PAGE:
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World|life|August 5, 2020 / 02:05 PM
Development gains pace in Kashmir, stone-pelting declines after Article 370 abrogation

AKIPRESS.COM - After the Article 370 abrogation last year by government of India, Jammu and Kashmir (Indian side) residents said that the Valley is now moving towards new avenues of development and also claimed that stone-pelting incidents in the region have drastically come down, ANI reports.

Waseem Ahmad, a businessman in Srinagar said that people of Jammu and Kashmir were bereaved of benefits of centrally sponsored schemes before August 2019.

"Our people were bereaved of benefits earlier from the Federal schemes because there was Article 370. After it was abrogated, our people could get those benefits as well as Constitutional rights. Development works have sped up now. Stone pelters were dealt with strictly. It was a historical step of the Federal government to abrogate Article 370," Ahmad said.

"Ratio of stone-pelting has gone down to zero. Due to unemployment, youth indulge in stone-pelting incidents. After Article 370 was revoked, development works started, the youth started participating in developmental cause instead of stone-pelting," he added.

Sarwar Hussain, a local school teacher, while speaking to media, said, "After J-K became Union Territory, no incident of stone-pelting took place. This happened because Article 370 was abrogated. Our sisters and daughters who did not get rights after marriage now will get their rights too. This was a good step for Kashmir that Article 370 and 35 A were revoked."

Stone-pelting incidents and consequent shutdown had hampered the developmental work, however, locals feel the Valley is now on the path of progress and prosperity.

Ashiq Hussain, a youth leader from Baramulla blamed Article 370 for stone-pelting incidents in the region.

"Due to Article 370, there were stone-pelting incidents. These days you will not see stone-pelting incidents. We are thankful to the Central government," he said.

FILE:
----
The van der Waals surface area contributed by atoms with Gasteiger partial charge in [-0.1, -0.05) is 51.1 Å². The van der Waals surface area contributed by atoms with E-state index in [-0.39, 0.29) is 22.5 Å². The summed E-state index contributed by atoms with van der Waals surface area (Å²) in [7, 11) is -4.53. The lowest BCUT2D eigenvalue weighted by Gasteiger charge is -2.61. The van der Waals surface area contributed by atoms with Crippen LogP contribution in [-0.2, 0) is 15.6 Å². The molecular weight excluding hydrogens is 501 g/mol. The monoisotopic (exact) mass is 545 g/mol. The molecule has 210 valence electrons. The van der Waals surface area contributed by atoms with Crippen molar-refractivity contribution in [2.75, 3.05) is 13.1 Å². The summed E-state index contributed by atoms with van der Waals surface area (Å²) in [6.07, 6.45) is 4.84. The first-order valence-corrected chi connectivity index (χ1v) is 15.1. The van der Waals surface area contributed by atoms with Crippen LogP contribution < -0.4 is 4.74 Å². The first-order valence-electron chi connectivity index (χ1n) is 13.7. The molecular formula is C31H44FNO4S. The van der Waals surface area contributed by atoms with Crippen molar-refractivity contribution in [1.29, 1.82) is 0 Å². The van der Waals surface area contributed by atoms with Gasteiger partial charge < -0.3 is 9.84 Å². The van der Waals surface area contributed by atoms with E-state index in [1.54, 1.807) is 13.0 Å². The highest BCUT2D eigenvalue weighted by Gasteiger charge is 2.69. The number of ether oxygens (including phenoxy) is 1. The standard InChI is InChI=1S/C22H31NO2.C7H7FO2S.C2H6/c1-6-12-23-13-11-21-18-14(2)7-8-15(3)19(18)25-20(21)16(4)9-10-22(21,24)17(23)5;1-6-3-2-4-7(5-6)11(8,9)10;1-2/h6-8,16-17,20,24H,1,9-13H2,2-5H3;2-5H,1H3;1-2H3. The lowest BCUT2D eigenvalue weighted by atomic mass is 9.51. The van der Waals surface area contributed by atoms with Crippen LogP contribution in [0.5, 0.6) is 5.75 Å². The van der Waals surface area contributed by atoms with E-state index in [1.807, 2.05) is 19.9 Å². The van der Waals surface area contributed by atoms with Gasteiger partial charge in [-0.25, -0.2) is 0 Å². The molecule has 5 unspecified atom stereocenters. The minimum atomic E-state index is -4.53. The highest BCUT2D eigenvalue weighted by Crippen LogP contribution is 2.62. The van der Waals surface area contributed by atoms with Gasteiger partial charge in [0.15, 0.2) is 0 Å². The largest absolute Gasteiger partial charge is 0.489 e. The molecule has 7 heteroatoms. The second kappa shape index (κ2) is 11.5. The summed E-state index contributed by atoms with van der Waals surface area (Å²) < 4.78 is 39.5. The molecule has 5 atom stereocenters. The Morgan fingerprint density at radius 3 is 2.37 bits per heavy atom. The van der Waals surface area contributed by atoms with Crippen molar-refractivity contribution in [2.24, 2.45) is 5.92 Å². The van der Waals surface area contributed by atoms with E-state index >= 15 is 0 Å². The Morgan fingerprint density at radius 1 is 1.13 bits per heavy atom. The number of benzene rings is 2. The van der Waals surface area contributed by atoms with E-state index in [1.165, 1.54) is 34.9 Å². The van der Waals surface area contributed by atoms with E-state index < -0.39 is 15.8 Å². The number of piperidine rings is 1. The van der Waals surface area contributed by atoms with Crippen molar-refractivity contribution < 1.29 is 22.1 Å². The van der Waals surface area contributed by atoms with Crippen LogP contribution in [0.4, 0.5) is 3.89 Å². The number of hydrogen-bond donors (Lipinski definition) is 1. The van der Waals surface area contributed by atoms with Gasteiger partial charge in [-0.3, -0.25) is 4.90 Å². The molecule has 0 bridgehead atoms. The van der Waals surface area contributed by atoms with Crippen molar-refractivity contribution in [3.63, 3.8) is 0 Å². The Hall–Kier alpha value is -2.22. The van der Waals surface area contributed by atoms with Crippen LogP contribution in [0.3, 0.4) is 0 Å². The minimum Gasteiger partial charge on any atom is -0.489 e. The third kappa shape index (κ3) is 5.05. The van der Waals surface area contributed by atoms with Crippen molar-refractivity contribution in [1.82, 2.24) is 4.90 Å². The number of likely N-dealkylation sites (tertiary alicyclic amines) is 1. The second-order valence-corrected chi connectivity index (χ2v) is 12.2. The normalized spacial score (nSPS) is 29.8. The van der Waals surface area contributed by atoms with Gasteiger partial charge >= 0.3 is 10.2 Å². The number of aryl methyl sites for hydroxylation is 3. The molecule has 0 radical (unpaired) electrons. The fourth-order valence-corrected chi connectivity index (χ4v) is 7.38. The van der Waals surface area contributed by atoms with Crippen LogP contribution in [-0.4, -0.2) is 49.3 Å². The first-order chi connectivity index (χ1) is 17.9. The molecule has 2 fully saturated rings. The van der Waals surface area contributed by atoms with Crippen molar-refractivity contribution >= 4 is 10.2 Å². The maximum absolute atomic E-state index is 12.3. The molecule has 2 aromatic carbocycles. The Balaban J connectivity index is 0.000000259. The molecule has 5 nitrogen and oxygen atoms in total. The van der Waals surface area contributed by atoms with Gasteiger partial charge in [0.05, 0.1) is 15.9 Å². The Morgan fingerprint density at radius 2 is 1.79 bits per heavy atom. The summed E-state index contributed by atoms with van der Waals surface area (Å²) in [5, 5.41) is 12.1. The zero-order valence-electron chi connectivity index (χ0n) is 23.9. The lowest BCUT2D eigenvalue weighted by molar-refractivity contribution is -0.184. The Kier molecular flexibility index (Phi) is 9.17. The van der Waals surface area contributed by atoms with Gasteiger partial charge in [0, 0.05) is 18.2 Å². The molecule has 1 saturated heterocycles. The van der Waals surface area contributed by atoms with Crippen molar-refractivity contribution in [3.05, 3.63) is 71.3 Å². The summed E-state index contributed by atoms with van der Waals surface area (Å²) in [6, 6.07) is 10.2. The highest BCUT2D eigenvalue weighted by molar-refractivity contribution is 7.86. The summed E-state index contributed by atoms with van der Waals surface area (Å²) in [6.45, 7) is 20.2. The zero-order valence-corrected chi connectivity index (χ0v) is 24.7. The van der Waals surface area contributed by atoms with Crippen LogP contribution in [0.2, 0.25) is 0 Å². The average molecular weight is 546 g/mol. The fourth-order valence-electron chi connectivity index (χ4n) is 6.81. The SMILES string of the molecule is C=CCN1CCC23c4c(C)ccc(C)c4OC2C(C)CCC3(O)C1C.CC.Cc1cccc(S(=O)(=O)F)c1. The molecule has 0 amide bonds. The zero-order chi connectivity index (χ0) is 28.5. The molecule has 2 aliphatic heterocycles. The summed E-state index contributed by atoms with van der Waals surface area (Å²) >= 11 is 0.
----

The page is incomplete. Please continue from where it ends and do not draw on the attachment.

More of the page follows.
Stone pelting, as the name suggests, refers to assault by throwing stones, by a section of Kashmiri youth on security forces, deployed for crowd control. The deadly attacks became a routine form of protest in the streets of Srinagar.

There were 2,653 incidents of stone-throwing in 2016. A probe by the National Investigating Agency of India in 2017 revealed that instigators from across the border routed money into the Kashmir Valley to be paid to stone-pelters. Young men were paid Rs 500 each for throwing stones on Army and other defence forces.

From August 2019 when Article 370 was abrogated, till January 2020, stone-pelting incidents in Kashmir came down by 40 to 45 per cent, the Central government in Delhi had stated.

Ghulam Hassan, a village administrative from Pulwama said that money is being deposited in bank accounts of village heads directly for the development work in the region.

"Earlier, political leaders used to call officers due to which work suffered. After the Union Territory government formed, we want all central schemes to be implemented here to solve the unemployment problem.

As per many locals, development works have picked up pace which in turn has benefitted them through several Federal government schemes. "The condition is improving now. We are satisfied with the UT government. Free ration and gas connections are also being provided to people here," he said.

Sarwar, the local teacher also believes that the "historic" step has enabled large scale development in the UT.

"During the lockdown, Rs 500 was deposited by the government in Jan Dhan bank accounts of poor people. After UT was formed, Kashmiri youth wants speedy development. Federal schemes like scholar schemes are being given to J-K students.

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